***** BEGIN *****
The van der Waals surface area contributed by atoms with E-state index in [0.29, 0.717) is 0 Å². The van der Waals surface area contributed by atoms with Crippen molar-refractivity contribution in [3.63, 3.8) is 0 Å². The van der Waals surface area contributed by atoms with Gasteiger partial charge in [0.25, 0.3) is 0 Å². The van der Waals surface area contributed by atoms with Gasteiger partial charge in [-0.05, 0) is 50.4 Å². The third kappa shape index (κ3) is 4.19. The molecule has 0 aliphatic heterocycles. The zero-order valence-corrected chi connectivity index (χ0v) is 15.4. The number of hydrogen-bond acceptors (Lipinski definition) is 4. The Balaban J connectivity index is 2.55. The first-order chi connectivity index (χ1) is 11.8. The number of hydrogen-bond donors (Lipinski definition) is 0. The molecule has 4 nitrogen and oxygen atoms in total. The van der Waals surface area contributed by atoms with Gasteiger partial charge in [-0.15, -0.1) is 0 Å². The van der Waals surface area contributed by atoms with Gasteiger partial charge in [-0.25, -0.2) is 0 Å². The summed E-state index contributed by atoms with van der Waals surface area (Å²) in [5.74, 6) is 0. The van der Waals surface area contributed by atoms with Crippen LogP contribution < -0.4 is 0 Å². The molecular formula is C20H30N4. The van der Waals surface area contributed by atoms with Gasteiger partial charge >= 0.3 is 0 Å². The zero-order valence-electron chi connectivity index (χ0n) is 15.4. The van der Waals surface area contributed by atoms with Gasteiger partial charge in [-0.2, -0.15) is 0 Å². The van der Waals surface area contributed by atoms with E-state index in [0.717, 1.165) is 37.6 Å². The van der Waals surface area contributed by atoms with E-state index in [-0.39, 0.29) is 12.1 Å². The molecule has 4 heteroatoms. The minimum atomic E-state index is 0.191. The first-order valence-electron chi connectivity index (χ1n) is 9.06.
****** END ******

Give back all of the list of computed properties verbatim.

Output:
The van der Waals surface area contributed by atoms with E-state index in [0.29, 0.717) is 0 Å². The van der Waals surface area contributed by atoms with Crippen molar-refractivity contribution in [3.63, 3.8) is 0 Å². The van der Waals surface area contributed by atoms with Gasteiger partial charge in [0.25, 0.3) is 0 Å². The van der Waals surface area contributed by atoms with Gasteiger partial charge in [-0.05, 0) is 50.4 Å². The third kappa shape index (κ3) is 4.19. The molecule has 0 aliphatic heterocycles. The zero-order valence-corrected chi connectivity index (χ0v) is 15.4. The number of hydrogen-bond acceptors (Lipinski definition) is 4. The Balaban J connectivity index is 2.55. The first-order chi connectivity index (χ1) is 11.8. The number of hydrogen-bond donors (Lipinski definition) is 0. The molecule has 4 nitrogen and oxygen atoms in total. The van der Waals surface area contributed by atoms with Gasteiger partial charge in [-0.15, -0.1) is 0 Å². The van der Waals surface area contributed by atoms with Gasteiger partial charge in [-0.25, -0.2) is 0 Å². The summed E-state index contributed by atoms with van der Waals surface area (Å²) in [5.74, 6) is 0. The van der Waals surface area contributed by atoms with Crippen LogP contribution < -0.4 is 0 Å². The molecular formula is C20H30N4. The van der Waals surface area contributed by atoms with Gasteiger partial charge >= 0.3 is 0 Å². The zero-order valence-electron chi connectivity index (χ0n) is 15.4. The van der Waals surface area contributed by atoms with Gasteiger partial charge in [-0.2, -0.15) is 0 Å². The van der Waals surface area contributed by atoms with E-state index in [0.717, 1.165) is 37.6 Å². The van der Waals surface area contributed by atoms with E-state index in [-0.39, 0.29) is 12.1 Å². The molecule has 4 heteroatoms. The minimum atomic E-state index is 0.191. The first-order valence-electron chi connectivity index (χ1n) is 9.06.